Women Who Work Predominantly at Night: Bca Risk

Increased Breast Cancer Risk among Women Who Work Predominantly at Night

Johnni Hansen

Irregular working hours, including working at night, have serious psychological and physiological effects. In a nationwide population-based case-control study, we investigated the breast cancer risk among 30- to 54-year-old Danish women who worked predominantly at night.

Individual employment histo-ries were reconstructed back to 1964 for each of 7035 women with breast cancer and their individually matched controls from the records of a nationwide pension scheme with com-pulsory membership. Odds ratios, including 5 years of induc- tion time and adjusted for socio-economic status, age at the birth of first and last child and number of children, were estimated by conditional logistic regression analysis.

The odds ratio for breast cancer among women who worked at night at least half of a year was 1.5 (95% confidence interval, 1.2 to 1.7), and there was a tendency to increasing odds ratio by increasing duration of nighttime employment. (Epidemiology 2001;12:74 –77)

Working irregular hours, including night and shift work, has been acknowledged as an occupational health and safety problem since a century ago, as it has serious social, psychological, and physiological effects.1–3 Acute problems such as drowsiness and accidents have been studied most intensively 1 ; chronic health problems like gastrointestinal and coronary heart diseases are also rel-atively well described, although the mechanisms are not fully understood.2–6

It has been suggested that women with irregular working hours are at increased risk for breast cancer,7 since work that requires the use of arti-ficial light (in the evening, night, or early morning) leads to suppression of pineal secretion of melatonin, which may induce continuous production of estrogen involved in breast carcinogenesis.8

Irregular work schedules have become increasingly more common in most industrialized societies: in 1980, approximately 26% of men and 18% of women in the United States labor force worked variable shift sched-ules. 2 About 20% of the female Danish workforce works at night.9

We conducted a case-control study to inves-tigate whether women in Denmark who work predomi-nantly at night have an increased risk for breast cancer.

Subjects And Methods

CASES

Altogether 7565 women with confirmed primary breast cancer, born in the period 1935–59 and 30–54 years of age at the time of diagnosis, were identified in the files of the Danish Cancer Registry, which contains information on diagnosis (ICD-7), names, sex, and unique personal identification number.10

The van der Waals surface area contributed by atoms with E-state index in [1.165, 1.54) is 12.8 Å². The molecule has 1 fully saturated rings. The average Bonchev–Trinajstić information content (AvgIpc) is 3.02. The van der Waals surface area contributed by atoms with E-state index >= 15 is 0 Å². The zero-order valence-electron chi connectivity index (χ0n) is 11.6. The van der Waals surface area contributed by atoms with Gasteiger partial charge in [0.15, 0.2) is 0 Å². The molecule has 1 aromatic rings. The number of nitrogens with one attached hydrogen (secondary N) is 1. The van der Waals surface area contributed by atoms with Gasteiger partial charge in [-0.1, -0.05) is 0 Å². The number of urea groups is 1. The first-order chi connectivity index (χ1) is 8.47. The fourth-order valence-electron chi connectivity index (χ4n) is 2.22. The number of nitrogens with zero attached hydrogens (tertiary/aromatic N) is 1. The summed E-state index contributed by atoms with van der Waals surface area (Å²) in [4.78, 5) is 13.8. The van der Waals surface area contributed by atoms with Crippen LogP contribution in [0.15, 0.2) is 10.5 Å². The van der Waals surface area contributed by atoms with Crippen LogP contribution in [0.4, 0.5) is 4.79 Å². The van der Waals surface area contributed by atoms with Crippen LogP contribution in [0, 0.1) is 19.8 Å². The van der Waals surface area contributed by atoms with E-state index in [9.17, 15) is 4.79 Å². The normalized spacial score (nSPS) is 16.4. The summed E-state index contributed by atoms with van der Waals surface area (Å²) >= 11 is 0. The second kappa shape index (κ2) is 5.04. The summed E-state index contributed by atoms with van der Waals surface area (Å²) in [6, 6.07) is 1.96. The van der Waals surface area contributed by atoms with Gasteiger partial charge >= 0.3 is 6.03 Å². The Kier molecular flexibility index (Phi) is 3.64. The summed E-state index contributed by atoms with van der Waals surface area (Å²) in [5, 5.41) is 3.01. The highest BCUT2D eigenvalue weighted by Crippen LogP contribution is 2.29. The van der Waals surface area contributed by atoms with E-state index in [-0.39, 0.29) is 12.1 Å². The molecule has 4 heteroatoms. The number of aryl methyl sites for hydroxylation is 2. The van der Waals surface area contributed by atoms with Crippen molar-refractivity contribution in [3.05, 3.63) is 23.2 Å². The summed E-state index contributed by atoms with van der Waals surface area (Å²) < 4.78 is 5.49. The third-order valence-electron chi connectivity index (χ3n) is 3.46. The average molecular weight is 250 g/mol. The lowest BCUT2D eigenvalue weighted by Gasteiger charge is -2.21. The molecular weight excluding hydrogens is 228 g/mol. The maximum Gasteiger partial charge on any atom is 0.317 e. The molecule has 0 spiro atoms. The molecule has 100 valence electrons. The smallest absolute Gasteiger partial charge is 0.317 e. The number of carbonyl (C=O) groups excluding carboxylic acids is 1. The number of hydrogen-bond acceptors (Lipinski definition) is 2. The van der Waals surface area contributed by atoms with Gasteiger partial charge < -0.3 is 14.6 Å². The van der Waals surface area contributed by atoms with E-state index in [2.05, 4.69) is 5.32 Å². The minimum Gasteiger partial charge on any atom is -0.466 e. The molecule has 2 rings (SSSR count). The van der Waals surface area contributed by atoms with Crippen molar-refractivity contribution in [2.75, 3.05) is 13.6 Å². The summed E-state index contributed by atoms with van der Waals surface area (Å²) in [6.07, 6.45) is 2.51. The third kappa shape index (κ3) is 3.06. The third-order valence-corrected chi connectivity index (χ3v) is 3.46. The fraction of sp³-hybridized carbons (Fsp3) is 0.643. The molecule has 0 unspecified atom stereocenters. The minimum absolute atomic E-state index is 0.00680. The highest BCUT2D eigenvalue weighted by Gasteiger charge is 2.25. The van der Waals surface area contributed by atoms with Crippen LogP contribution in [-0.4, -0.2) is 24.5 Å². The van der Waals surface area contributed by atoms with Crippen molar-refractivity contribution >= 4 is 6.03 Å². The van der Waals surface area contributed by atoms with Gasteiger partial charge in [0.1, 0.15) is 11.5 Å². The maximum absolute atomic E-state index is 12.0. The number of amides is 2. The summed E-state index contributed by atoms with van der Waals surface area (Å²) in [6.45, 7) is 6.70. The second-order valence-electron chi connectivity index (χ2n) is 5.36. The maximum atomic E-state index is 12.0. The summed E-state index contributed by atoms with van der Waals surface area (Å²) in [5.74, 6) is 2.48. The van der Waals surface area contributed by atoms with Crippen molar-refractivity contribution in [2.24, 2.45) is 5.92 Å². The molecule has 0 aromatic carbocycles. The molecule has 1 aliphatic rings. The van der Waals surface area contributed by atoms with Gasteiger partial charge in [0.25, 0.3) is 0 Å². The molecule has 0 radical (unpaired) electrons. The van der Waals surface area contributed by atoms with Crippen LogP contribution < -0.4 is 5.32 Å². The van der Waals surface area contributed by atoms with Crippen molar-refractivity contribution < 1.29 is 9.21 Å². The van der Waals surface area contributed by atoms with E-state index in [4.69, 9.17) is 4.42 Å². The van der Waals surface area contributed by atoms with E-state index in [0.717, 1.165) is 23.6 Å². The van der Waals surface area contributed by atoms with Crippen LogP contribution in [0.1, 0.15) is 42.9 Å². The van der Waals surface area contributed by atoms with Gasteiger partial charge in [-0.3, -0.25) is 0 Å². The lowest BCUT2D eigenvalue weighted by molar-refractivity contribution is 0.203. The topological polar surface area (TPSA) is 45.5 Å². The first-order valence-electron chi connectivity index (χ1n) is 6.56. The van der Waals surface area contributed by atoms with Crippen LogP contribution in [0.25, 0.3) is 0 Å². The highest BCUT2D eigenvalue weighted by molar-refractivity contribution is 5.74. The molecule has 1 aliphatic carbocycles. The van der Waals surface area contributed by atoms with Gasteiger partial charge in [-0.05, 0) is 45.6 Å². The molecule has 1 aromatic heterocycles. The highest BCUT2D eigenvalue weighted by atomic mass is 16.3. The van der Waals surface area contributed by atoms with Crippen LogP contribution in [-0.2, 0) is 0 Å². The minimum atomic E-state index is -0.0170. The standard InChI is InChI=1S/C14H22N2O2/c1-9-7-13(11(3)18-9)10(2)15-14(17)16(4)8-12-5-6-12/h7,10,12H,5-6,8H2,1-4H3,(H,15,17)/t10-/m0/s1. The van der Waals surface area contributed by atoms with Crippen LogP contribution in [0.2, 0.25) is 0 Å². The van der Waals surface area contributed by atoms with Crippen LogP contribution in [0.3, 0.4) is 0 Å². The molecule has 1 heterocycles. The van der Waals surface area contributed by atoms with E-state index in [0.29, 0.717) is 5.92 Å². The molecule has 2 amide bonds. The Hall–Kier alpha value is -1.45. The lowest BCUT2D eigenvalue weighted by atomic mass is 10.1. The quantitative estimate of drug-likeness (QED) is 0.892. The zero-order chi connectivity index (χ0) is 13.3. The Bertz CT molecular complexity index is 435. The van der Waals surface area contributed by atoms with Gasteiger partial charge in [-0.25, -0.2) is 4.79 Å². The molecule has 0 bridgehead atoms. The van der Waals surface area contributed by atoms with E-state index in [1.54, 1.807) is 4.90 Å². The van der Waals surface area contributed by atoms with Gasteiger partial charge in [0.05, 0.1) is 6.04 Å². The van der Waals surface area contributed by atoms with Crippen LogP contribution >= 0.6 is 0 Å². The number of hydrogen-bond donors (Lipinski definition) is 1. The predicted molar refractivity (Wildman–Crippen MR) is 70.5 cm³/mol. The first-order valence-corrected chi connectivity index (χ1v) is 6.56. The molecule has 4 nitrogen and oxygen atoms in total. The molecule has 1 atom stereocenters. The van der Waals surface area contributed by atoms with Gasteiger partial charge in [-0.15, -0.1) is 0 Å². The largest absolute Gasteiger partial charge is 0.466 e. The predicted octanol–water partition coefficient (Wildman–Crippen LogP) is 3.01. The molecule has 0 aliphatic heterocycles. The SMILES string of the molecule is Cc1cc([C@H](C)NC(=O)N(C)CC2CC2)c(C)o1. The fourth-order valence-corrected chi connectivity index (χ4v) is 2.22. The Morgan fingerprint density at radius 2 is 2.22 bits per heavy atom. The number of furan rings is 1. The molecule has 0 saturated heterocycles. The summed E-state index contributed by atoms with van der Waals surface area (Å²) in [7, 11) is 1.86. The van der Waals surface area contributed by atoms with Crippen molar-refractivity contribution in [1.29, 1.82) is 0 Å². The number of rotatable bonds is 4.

Information on past employment was reconstructed by record linkage with the files of the nationwide pension fund, adherence to which has been compulsory for all wage-earners in Denmark aged 18–66 years since its establishment in 1964. The fund retains computerized information about each job held, including the name and 10-digit personal identification number of the employee, the dates of start and end of employment and the company name and unique company number of the employer.11

This information is kept even after the employees have retired or died. No employment records existed for 530 of the breast cancer patients (7%), who were never part of the workforce (mainly housewives and assisting farmers’ wives), leaving 7035 female breast cancer patients who had an employment history.

CONTROLS

One control subject per case was drawn at random from the files of the Central Population Registry, iden-tified by name, sex, and personal identification number, and matched to the cases on year of birth and sex. Controls had to be alive without cancer and to have been an employee (member of the national pension fund) before the date of diagnosis of the corresponding case.

The employment histories of the control subjects were retrieved from the files of the pension fund in the From Danish Cancer Society, Institute of Cancer Epidemiology, Strandboule-varden 49, DK-2100 Copenhagen Ř, Denmark.

Address correspondence to: Johnni Hansen, Danish Cancer Society, Institute of Cancer Epidemiology, Strandboulevarden 49, DK-2100 Copenhagen Ř, Denmark.

2001 article


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